Amidst cancelled meetings and postponed events, we’re all having to develop new plans and make alternative arrangements. A central challenge for any PR function right now is how to keep media engagement high while most of us – including journalists – are stuck at home, away from the work-focused office environment.
In a world where everything seems turned upside down, some tactics that were standard in the past are no longer applicable. And some approaches that we previously avoided are now showing new value.
We’ve seen this transformation play out particularly in Asia over the past few months as we’ve moved from total lockdown to partial recovery in some markets. Here are three tips that we’ve learned from that experience.
1. Be ever present
In pre-virus days, we would take time to carefully build and curate relationships for ourselves and our clients with journalists, starting with a face-to-face meeting over lunch or coffee to broker introductions, and then building up to pitching content. Today, we’re forced to skip those early stages in relationship development and get straight down to business. We need to be ultra-proactive in engaging with the media and always reachable by them; they can’t get out to hunt down stories, so are constantly on the look-out for ideas.
For instance, we’ve been producing lots of short, reactive commentaries for clients that we distribute far and wide. This strategy works especially well with market reporters who – with markets more volatile than anyone can remember – are looking for the most up-to-date analysis. Commentary needs to go out regularly throughout the day, be up-to-the-minute, and easy for reporters to pick up. The past couple of months have proved a useful test for this tactic, with the wild gyrations of crypto markets and oil prices in particular.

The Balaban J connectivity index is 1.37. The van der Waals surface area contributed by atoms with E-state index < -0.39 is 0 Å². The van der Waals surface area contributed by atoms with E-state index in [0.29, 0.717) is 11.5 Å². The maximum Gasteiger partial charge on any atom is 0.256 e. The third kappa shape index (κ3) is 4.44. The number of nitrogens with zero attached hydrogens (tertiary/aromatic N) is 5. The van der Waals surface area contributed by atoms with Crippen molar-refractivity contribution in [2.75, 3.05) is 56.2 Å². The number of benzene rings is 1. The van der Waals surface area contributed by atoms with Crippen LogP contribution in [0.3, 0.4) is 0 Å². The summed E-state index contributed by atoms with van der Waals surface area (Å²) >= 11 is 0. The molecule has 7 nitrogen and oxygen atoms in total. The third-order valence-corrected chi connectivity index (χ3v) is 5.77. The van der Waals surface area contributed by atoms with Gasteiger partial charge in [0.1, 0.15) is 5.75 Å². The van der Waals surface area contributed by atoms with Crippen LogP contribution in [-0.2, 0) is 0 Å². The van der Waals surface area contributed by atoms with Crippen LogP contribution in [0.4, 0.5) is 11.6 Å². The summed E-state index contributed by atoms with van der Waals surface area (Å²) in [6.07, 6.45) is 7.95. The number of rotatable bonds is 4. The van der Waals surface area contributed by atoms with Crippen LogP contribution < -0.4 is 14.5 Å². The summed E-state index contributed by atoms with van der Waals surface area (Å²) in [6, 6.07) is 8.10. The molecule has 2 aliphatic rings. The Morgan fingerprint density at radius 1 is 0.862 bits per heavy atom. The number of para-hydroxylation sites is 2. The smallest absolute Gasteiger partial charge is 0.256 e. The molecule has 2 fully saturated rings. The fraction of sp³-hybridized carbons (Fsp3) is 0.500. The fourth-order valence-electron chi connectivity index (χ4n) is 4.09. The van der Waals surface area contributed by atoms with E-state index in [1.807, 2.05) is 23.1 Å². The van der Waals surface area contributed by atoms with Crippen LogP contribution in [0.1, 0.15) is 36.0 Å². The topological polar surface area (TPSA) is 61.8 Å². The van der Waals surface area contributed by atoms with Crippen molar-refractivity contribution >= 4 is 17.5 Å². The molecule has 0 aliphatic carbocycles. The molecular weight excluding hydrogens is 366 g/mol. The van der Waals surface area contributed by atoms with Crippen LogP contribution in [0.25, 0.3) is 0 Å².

2. Keep looking for alternative ways to deliver your message
Long-form, written content has usually been viewed as a special feature, being produced, at most, monthly. But in the current situation, we’ve found it a good replacement for face-to-face meetings. Many firms are understandably unwilling to talk in depth about the impact of coronavirus (they may not know even know the full picture yet). So, increasingly, the number of byline articles being placed is a good way to showcase your spokesperson’s insights while managing the messaging.
We’ve also been switching as much activity as possible online. The virtual media roundtable is a great example of how to keep media engagement high. This format has been well received by both clients and media as it gives them a chance to exchange views even under lockdown. It’s also more time efficient and effective, often generating immediate coverage. While preparation work for running a virtual briefing is quite different from a traditional one, our recent experience has provided us with a list of handy tips to guide clients setting up and managing a roundtable, including the appropriate software, logistic tests and level of interaction.
3. Think ahead
Now, more than ever, it’s important to plan activities in advance to maximise the chances of media picking up your stories.
We need to be aware of what economic data is coming up across all markets (media attention on these figures is global like never before), what editorial opportunities are available, and what trends are foreseeable in the short to medium term. For instance, in Asia we’ve started working on content about the post-COVID 19 era, to align with the region gradually emerging from the pandemic.
While it’s always been best practice not to harass reporters (and still is!), checking in regularly with media friends is much more welcome now – they’re as bored at home as the rest of us. Our conversations inevitably reveal what articles they’re planning, and so we have a higher chance to participate in – and even suggest – stories than might have been possible before.
Implementing these three tactics will not only keep your media engagement at an all time high, but may even put you in pole position with a whole new set of reporters when things return to normal.
—Michelle Kwok, Senior Account Manager, Hong Kong